What’s going on at D.C. Fire and EMS?
While the eyes of much of the world were trained on the throngs of D.C. visitors paying their respects to George H.W. Bush, Annie Maiden was in her Northwest home.
She lived on North Capitol Street, one of the few corridors not mentioned in the detours and road closures for the Bush ceremonies.
Notice that Miss Annie is referred to in the past tense. That’s because Miss Annie, 96, died Tuesday night. In a house fire. Her own home. A row house in the 1800 block of North Capitol Street NW.
Now, I don’t know about you, but it struck me as odd that one of the first things out of the mouths of the media and fire officials was that Miss Annie’ home did not have working smoke detectors.
In fact, D.C. Fire and Emergency Medical Services spokesman Vito Maggiolo tweeted, “Working smoke detectors are key to survival in today’s fast burning blazes.”
Yes, Vito. Yes, they are.
However, smoke detectors or not, something else appears to be smoldering within FEMS.
Julia Airey is doing a great job reporting in The Washington Times about FEMS’ troubles and turmoil. (Hint, hint: It’s award-winning stuff.) And while fire officials, lawmakers and the mayor have been quietly mulling what to do about the problems, it’s time for them all to face the truth about the lack of stiff-armed leadership.
The department is short on equipment. Were Miss Annie’s neighborhood firefighters and fire trucks available? If not, why not?
Firefighters claim they dip into their own pockets to repair emergency apparatus. Why? Are the chief(s), mayor, lawmakers and deputy mayors clueless? All at the same time?
When a ferocious fire broke out at the multilevel Arthur Capper dwellings on Sept. 18, everyone was alarmed because 1) the residents were seniors and disabled, 2) the building’s fire alarms were inoperable and 3) a resident had remained in the building for five days after the fire and smoke had cleared.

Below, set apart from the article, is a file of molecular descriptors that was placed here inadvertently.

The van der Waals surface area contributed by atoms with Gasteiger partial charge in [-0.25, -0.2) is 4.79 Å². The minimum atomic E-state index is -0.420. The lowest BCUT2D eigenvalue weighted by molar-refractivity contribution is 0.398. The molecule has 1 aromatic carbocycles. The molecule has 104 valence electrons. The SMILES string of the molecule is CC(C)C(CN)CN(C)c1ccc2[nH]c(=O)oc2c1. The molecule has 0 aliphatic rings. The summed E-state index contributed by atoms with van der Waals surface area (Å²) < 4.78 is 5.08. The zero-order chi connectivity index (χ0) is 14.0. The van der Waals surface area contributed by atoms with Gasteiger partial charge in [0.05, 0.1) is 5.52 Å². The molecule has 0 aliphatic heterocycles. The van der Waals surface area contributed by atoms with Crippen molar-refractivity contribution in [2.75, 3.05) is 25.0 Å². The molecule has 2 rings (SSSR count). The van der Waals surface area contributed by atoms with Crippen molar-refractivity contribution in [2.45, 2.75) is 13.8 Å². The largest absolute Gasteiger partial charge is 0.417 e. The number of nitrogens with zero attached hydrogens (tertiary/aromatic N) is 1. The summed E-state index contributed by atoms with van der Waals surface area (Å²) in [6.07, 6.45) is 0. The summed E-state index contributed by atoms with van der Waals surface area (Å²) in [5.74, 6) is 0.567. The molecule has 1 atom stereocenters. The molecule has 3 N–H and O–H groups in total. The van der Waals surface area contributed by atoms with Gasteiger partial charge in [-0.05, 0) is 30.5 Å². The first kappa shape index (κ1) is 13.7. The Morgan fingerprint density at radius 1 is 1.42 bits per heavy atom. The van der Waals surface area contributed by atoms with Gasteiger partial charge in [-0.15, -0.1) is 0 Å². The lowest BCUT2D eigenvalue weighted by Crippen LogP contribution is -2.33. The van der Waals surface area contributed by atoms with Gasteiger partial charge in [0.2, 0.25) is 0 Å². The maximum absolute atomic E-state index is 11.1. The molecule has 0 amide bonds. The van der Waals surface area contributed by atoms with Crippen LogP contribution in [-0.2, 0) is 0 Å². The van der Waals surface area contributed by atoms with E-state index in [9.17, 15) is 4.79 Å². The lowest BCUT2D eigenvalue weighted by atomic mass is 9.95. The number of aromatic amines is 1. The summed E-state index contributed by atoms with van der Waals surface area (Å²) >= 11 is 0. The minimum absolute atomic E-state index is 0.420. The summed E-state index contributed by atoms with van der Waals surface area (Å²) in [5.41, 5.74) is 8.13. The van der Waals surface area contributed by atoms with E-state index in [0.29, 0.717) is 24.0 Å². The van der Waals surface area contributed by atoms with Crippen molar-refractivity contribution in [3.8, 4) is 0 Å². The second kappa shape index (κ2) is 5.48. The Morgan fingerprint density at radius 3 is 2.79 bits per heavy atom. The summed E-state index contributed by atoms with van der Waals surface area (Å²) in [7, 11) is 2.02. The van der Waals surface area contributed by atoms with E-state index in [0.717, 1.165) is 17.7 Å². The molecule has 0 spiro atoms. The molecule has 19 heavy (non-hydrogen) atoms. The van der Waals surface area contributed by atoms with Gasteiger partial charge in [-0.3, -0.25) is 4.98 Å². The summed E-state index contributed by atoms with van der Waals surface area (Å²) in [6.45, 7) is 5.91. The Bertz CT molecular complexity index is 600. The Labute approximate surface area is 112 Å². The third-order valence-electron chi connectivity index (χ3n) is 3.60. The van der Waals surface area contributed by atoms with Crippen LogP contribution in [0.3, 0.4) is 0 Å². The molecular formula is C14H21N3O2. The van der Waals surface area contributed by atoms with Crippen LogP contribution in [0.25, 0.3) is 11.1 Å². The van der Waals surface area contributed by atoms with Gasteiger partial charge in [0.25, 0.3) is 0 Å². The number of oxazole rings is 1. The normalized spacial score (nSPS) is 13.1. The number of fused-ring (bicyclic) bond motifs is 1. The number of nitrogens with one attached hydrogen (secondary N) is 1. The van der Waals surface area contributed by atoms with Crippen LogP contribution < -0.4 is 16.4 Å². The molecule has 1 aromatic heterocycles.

So, the question is a burning one: What’s going on with D.C. FEMS?
Surely, firefighters and other first responders are sitting around playing tiddlywinks and ignoring calls. In fact, the department tweeted Wednesday that ”#DcsBravest responded to 512 calls on Tuesday, December 4th. There were 170 critical and 258 noncritical EMS dispatches, along with 84 fire related incidents and other types of emergencies, including 1 fatal structure fire.”
And while that response is obviously small potatoes compared to California’s battles with Mother Nature’s wildfires and the other state and local duties, something clearly is amiss at FEMS.
Now, it could be that some disgruntled workers want to push Fire Chief Gregory Dean onto his heinie and kick him out the door, which is what happened to one of the chief’s predecessors, Ken Ellerbe, in 2013.
The smoke also could be coming from City Hall in the form of disgruntlement from union leaders, lawmakers’ attempts to undermine Mayor Muriel Bowser or from the mayor herself, who soon will settled in for another term.
In the meantime, the dirty laundry at FEMS deserves washboarding, regardless of its source.
⦁ Deborah Simmons can be contacted at firstname.lastname@example.org.